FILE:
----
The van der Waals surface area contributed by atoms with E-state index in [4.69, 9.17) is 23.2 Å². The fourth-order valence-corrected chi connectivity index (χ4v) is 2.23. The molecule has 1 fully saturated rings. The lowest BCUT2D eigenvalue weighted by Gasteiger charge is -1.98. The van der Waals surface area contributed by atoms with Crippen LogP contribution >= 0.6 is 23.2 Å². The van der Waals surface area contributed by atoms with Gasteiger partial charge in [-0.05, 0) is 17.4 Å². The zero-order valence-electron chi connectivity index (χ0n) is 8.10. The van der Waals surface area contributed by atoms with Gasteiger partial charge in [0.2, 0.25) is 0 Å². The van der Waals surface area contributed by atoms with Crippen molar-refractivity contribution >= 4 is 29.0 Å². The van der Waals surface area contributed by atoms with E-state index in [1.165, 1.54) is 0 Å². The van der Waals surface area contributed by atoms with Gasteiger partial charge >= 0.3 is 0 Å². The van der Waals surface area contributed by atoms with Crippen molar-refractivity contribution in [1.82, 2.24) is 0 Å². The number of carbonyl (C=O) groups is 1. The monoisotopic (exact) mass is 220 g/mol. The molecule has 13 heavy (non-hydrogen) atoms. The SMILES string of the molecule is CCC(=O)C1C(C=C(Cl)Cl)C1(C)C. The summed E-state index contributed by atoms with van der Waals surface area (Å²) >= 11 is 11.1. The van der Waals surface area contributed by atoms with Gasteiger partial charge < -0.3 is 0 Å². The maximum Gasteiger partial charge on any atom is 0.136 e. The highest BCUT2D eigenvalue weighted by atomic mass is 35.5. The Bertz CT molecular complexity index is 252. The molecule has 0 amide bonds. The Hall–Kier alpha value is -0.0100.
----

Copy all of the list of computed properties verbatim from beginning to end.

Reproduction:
The van der Waals surface area contributed by atoms with E-state index in [4.69, 9.17) is 23.2 Å². The fourth-order valence-corrected chi connectivity index (χ4v) is 2.23. The molecule has 1 fully saturated rings. The lowest BCUT2D eigenvalue weighted by Gasteiger charge is -1.98. The van der Waals surface area contributed by atoms with Crippen LogP contribution >= 0.6 is 23.2 Å². The van der Waals surface area contributed by atoms with Gasteiger partial charge in [-0.05, 0) is 17.4 Å². The zero-order valence-electron chi connectivity index (χ0n) is 8.10. The van der Waals surface area contributed by atoms with Gasteiger partial charge in [0.2, 0.25) is 0 Å². The van der Waals surface area contributed by atoms with Crippen molar-refractivity contribution >= 4 is 29.0 Å². The van der Waals surface area contributed by atoms with E-state index in [1.165, 1.54) is 0 Å². The van der Waals surface area contributed by atoms with Gasteiger partial charge >= 0.3 is 0 Å². The van der Waals surface area contributed by atoms with Crippen molar-refractivity contribution in [1.82, 2.24) is 0 Å². The number of carbonyl (C=O) groups is 1. The monoisotopic (exact) mass is 220 g/mol. The molecule has 13 heavy (non-hydrogen) atoms. The SMILES string of the molecule is CCC(=O)C1C(C=C(Cl)Cl)C1(C)C. The summed E-state index contributed by atoms with van der Waals surface area (Å²) >= 11 is 11.1. The van der Waals surface area contributed by atoms with Gasteiger partial charge < -0.3 is 0 Å². The maximum Gasteiger partial charge on any atom is 0.136 e. The highest BCUT2D eigenvalue weighted by atomic mass is 35.5. The Bertz CT molecular complexity index is 252. The molecule has 0 amide bonds. The Hall–Kier alpha value is -0.0100.